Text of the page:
Tag Archives: Freud

“My dear neoplasm:” Sigmund Freud’s oral cancer

James L. Franklin Chicago, Illinois, United states   Sigmund Freud circa 1921. Photo by Max Halberstadt. Via Wikimedia. Public domain. When the founder of psychoanalysis, Sigmund Freud, died in London early on the morning of September 23, 1939, he succumbed to what he wryly referred to as “my dear old cancer with which I have […]

Addiction a century ago

“Addiction, mainly in the upper classes, was viewed with sympathy. It was not a criminal offense to buy or sell morphine. Freud for a time prescribed cocaine to some of his excitable patients, and we know that Sherlock Holmes, when he was bored, injected himself with a 7% solution. Soon after their accession, the tzar […]

Theodor Meynert

JMS Pearce Hull, England, United Kingdom   Fig 1. Theodor Meynert. Photo by Ludwig Angerer. Before 1880. Via Wikimedia. Theodor Meynert (1833-1892) (Fig 1) was an eminent if eccentric neuropathologist and psychiatrist. His original work had an impact not just on medicine but on the philosophy of the mind and the “history of materialism.”1 Modern […]

Psychiatric care at the historical Athens Mental Health Facility

Cherron Payne Farmington, Connecticut, United States   Athens Asylum for the Insane, Athens State Hospital Administration Building, Circa late 19th Century to early 20th Century. Ohio University Archives. When I was an undergraduate student at Ohio University in Athens, my friends and I would often hike to an intriguing place called the Ridges, overlooking the picturesque […]

Eugen Bleuler and schizophrenia

JMS Pearce East Yorks, England, United Kingdom   Fig 1. Eugen Bleuler, 1900. from: G. Wehr, Jung, ed. René Coeckelberghs, Collection Les Grands Suisses, ISBN=2-8310-0009-2. Clinique du Burghölzli. Paul Eugen Bleuler (1857-1939) (Fig 1) was one of the most influential psychiatrists of his time, best known today for his introduction of the term schizophrenia to […]

Carl Gustav Jung

Anne Jacobson Oak Park, Illinois, United States   Carl Jung. Photo by Henri Cartier-Bresson. Creative Commons. In the autumn of 1913, Carl Gustav Jung was traveling alone by train through the rust and amber forest of the Swiss countryside. The thirty-eight-year-old psychiatrist had been lately troubled by strange dreams and a rising sense of tension, […]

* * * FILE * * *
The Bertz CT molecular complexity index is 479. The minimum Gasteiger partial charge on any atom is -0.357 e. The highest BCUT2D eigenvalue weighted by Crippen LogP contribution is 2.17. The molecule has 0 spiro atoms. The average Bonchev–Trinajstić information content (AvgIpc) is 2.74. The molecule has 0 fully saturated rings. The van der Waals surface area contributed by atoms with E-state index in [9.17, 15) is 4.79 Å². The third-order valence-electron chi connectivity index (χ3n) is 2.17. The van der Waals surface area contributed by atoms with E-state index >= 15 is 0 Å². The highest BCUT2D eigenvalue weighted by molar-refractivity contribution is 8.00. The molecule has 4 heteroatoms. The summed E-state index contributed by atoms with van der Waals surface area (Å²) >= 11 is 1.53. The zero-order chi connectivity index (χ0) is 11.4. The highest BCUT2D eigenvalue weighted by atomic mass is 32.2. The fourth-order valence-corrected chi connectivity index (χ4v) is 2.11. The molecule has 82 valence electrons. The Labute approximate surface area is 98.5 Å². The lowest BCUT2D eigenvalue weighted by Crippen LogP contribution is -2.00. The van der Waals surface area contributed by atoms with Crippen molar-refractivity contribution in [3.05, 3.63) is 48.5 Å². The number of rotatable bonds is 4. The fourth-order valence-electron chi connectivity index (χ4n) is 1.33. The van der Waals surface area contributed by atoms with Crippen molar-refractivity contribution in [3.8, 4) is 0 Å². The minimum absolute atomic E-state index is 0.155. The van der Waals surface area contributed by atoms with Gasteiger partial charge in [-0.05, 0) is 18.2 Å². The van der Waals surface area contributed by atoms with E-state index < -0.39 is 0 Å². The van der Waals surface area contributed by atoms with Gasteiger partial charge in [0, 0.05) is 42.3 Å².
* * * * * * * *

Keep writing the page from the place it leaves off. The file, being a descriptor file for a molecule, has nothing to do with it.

Dr. Sabina Spielrein: consequences of feminism and love

Irving Rosen Toronto, Ontario, Canada   Sabina Spielrein (1885-1942) as a young woman. She had a hectic existence and can be considered an early contributor to the psychoanalytic literature. Image via Wikimedia  While all our lives are eventful, some people tend to experience situations that set them apart. Born in 1885 in Rostov, Czarist Russia, […]

The bedside manners of Ingmar Bergman’s celluloid physicians

Eelco Wijdicks Rochester, Minnesota, United States   Bergman directing the two psychiatrists in Face to Face (1976)—Courtesy, Everett Collection  The great humanitarian filmmaker and auteur Ingmar Bergman used physicians in his films much more frequently than his peers. Bergman’s full filmography, including two films (Thirst and Brink of Life) directed by but not written by Bergman, […]

Carl von Rokitansky (1804-1881)

For a brief period between 1860 and 1910, Vienna became the cultural capital of Europe, just as Constantinople had been in the Middle Ages and Florence during the Renaissance. It had become an attractive metropolis of two million people, capital of an empire that in the wake of two serious military defeats had abandoned its […]